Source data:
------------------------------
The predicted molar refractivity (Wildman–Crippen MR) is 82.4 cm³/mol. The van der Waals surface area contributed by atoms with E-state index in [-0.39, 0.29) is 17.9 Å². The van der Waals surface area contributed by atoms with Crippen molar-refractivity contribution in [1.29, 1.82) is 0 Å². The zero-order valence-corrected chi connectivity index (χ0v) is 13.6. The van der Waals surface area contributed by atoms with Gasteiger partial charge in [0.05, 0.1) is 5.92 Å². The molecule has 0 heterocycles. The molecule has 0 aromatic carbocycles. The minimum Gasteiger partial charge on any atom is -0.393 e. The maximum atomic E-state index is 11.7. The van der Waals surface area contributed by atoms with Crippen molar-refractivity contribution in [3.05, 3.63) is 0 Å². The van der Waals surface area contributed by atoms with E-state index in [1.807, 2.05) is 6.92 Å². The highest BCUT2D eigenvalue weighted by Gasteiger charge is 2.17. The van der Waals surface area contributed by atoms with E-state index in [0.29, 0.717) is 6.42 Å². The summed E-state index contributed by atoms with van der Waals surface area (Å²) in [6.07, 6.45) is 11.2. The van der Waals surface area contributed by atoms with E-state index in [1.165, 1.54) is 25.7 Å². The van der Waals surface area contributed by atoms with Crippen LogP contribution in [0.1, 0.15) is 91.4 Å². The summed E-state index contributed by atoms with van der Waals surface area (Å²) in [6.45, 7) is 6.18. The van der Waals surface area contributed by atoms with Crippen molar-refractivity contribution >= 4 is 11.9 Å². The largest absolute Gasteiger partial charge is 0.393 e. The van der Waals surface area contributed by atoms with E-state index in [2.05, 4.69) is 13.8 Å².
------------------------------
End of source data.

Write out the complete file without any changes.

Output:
The predicted molar refractivity (Wildman–Crippen MR) is 82.4 cm³/mol. The van der Waals surface area contributed by atoms with E-state index in [-0.39, 0.29) is 17.9 Å². The van der Waals surface area contributed by atoms with Crippen molar-refractivity contribution in [1.29, 1.82) is 0 Å². The zero-order valence-corrected chi connectivity index (χ0v) is 13.6. The van der Waals surface area contributed by atoms with Gasteiger partial charge in [0.05, 0.1) is 5.92 Å². The molecule has 0 heterocycles. The molecule has 0 aromatic carbocycles. The minimum Gasteiger partial charge on any atom is -0.393 e. The maximum atomic E-state index is 11.7. The van der Waals surface area contributed by atoms with Crippen molar-refractivity contribution in [3.05, 3.63) is 0 Å². The van der Waals surface area contributed by atoms with E-state index in [1.807, 2.05) is 6.92 Å². The highest BCUT2D eigenvalue weighted by Gasteiger charge is 2.17. The van der Waals surface area contributed by atoms with E-state index in [0.29, 0.717) is 6.42 Å². The summed E-state index contributed by atoms with van der Waals surface area (Å²) in [6.07, 6.45) is 11.2. The van der Waals surface area contributed by atoms with E-state index in [1.165, 1.54) is 25.7 Å². The van der Waals surface area contributed by atoms with Crippen LogP contribution in [0.1, 0.15) is 91.4 Å². The summed E-state index contributed by atoms with van der Waals surface area (Å²) in [6.45, 7) is 6.18. The van der Waals surface area contributed by atoms with Crippen molar-refractivity contribution >= 4 is 11.9 Å². The largest absolute Gasteiger partial charge is 0.393 e. The van der Waals surface area contributed by atoms with E-state index in [2.05, 4.69) is 13.8 Å².